Talking tech since 2003

In April of next year, we are expected to see the release of the 11.04 version of the Ubuntu Linux operating system.  This version, codenamed Natty Narwhal is going to be like most updates of the popular Linux distribution in the sense that it will have better hardware support, updated applications, a handful of bug-fixes, etc.  However, one thing that is going to be a milestone for 11.04 is going to be the completely overhauled user-interface.  While many will argue that Ubuntu can use a new look, I personally feel that the implementation of the “Unity” interface will be a step backwards for what is otherwise a successful and respectable open-source project.

Many of you may be wondering what “Unity” is.  In short, the Unity interface is a dock-like layout where applications reside on a launcher (located on the left-hand side of the screen), and the workspace takes up the remaining screen real-estate.  While this may sound amazingly similar to the AWN navigation dock that I wrote about yesterday, the fact of the matter is that Unity is no where near as clean-looking as AWN and seems to “dummy down” the entire operating system.  While I have yet to try Unity on a desktop as of yet, I along with many others have tried Unity (and developed unfavorable views towards it) in the Ubuntu Netbook Remix.

In Ubuntu Netbook Remix, I found Unity to be very restrictive to the end-user.  While it may have simply been the small screen that caused the discomfort with the layout, Unity made it very hard to navigate applications and files.  Otherwise trivial tasks such as pinning a script to the launcher became true challenges with Unity.  I become so fed-up with Unity that I moved over to the standard “desktop” installation of Ubuntu and customized it to better meet my needs.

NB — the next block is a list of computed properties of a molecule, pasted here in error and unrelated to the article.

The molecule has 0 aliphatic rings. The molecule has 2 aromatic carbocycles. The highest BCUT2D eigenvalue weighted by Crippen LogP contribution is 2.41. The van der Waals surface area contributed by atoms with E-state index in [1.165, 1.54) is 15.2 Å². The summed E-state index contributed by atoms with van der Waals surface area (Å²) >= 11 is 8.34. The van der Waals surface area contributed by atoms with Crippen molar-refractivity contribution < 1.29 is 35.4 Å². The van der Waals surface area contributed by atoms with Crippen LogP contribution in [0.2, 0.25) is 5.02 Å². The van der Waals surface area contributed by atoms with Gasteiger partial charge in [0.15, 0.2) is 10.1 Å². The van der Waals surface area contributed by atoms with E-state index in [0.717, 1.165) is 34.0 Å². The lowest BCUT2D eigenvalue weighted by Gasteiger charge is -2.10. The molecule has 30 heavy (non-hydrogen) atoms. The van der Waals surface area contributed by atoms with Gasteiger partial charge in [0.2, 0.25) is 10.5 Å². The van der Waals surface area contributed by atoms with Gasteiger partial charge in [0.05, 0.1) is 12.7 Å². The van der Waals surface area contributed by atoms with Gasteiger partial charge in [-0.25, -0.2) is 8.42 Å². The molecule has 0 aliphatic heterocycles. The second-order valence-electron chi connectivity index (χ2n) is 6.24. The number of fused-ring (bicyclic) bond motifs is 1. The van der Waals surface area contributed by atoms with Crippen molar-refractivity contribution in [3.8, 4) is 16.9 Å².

While I had no problem putting a little elbow-grease in to move myself away from Unity to the standard Ubuntu desktop, it is important to remember that when 11.o4 comes out in April, there will be no “standard” desktop to move back to; Unity will be the “standard.”  From my perspective, I don’t imagine that configuring a “traditional” layout will be too difficult.  However there are a lot of people who will not find very easy to do this, and after becoming fed-up with Unity, will likely discard the Ubuntu (and potentially Linux) OS altogether.

At the end of the day, I may very well be wrong.  It’s extremely possible that further development of Unity will lead it to become a strong and stable environment, and ultimately work better than the standard layout that we use now.  However, from what I’ve been discussing with friends in chat, Unity is not a very well liked change to Ubuntu, and has a great potential of tearing people away from the OS.

What do you think?  Do you like the concept of “Unity”?  Let us know in the comments!

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